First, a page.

Health Insurance Marketplace Plans Vary Widely in Price

Jordan Rau & Julie Appleby | Government Technology | October 7, 2013

Consumers shopping in the new health insurance marketplaces will face a bewildering array of competing plans in some counties and sparse options in other places, with people in some areas of the country having to pay much more for the identical level of coverage than consumers elsewhere.

A Kaiser Health News analysis of the 1,923 plans being sold on federally run online marketplaces found wide variations of price and availability. For instance, Cigna is offering 50-year-olds one of its midlevel plans for $614 if they live in Flagstaff, Ariz. That same plan, contracting with different hospitals and doctors, will cost $428 in Phoenix and just $395 in Nashville...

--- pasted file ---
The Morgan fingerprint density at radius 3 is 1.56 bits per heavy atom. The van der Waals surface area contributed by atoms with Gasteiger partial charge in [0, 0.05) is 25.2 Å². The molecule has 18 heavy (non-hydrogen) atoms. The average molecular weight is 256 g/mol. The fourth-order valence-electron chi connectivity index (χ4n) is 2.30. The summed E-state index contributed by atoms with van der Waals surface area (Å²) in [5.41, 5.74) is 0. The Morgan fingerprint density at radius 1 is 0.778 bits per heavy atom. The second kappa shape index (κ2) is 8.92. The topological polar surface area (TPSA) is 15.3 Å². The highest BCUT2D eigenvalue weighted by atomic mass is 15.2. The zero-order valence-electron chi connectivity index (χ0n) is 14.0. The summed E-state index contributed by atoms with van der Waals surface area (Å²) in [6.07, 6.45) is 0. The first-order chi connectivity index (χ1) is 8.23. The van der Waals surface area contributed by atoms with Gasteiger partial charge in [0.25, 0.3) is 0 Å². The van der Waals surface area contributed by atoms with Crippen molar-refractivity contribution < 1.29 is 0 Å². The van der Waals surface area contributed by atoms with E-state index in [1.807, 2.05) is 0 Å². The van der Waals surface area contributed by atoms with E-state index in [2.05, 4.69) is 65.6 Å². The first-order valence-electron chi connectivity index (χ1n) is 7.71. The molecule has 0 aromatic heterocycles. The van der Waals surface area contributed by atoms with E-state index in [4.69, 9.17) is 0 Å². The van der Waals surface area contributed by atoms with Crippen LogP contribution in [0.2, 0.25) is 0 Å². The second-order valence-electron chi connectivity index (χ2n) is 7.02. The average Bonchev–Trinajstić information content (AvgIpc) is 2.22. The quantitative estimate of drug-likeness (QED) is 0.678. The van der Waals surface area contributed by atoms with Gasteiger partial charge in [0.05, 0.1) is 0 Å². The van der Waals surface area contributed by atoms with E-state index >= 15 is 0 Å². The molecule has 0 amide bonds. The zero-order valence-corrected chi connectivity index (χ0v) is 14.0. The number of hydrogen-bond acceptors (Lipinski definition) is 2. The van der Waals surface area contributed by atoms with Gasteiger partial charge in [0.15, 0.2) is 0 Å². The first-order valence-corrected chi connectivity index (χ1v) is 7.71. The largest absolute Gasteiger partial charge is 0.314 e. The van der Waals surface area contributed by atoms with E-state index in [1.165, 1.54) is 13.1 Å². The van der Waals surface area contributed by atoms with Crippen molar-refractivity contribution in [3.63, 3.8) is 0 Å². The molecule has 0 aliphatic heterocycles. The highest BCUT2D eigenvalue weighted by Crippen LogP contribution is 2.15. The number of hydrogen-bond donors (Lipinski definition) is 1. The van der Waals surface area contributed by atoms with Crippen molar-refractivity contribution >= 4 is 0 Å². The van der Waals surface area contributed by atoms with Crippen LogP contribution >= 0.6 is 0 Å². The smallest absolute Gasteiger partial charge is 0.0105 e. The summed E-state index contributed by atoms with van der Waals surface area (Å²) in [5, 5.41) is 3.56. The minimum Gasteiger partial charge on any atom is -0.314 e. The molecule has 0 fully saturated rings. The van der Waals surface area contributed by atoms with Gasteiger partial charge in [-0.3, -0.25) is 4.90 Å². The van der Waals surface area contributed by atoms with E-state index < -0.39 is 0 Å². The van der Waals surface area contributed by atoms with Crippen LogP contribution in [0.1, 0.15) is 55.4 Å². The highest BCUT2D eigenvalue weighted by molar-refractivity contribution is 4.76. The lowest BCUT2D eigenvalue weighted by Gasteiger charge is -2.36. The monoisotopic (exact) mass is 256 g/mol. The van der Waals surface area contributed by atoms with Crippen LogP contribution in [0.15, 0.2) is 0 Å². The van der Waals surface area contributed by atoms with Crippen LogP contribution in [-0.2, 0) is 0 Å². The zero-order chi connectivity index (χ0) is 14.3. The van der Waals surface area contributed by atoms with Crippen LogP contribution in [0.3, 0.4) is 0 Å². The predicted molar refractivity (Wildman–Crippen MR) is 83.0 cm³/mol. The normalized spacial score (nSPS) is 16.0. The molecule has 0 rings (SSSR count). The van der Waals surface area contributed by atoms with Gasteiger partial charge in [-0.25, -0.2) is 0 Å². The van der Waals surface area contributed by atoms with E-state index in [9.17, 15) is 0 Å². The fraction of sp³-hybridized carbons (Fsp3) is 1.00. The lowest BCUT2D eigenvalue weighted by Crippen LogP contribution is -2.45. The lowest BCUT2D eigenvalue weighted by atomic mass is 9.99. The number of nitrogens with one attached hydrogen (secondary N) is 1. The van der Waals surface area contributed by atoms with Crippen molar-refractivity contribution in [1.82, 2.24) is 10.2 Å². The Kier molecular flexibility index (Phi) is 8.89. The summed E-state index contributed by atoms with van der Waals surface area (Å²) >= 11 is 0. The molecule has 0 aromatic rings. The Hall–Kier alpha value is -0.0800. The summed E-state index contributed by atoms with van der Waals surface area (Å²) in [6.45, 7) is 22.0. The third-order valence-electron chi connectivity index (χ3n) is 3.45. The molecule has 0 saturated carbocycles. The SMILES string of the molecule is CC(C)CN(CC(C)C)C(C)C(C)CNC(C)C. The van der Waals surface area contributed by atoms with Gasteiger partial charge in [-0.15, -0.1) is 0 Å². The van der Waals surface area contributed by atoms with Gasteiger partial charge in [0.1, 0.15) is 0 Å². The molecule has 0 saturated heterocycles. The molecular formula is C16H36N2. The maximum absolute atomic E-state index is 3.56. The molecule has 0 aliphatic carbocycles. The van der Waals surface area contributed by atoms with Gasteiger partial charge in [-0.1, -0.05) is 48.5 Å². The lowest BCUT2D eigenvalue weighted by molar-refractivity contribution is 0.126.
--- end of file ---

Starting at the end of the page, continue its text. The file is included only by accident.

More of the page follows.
...The large number of plans in some places masks the fact that there aren't that many insurers actually competing. In Miami-Dade County in Florida there are nine insurers selling 137 plans; Florida Blue alone offers 52 of them. Few markets are as competitive as is Miami. Nationwide, 18 percent of counties have only one insurer offering plans and 33 percent of counties have only two insurers competing, the KHN analysis found.

Open Health News' Take: 

The Affordable Care Act (ACA) and the online Health Insurance Exchanges (HIX) are finally bringing the prices charged for health insurance across the country out into the open. This can only be good for consumers over the long haul. It exposes those plans and geographic regions that are way too expensive. This should result in more competition as consumers start seeking more reasonably priced alternatives. We'll find out over the next 2-3 years.  -  Peter Groen, Senior Editor, OHNews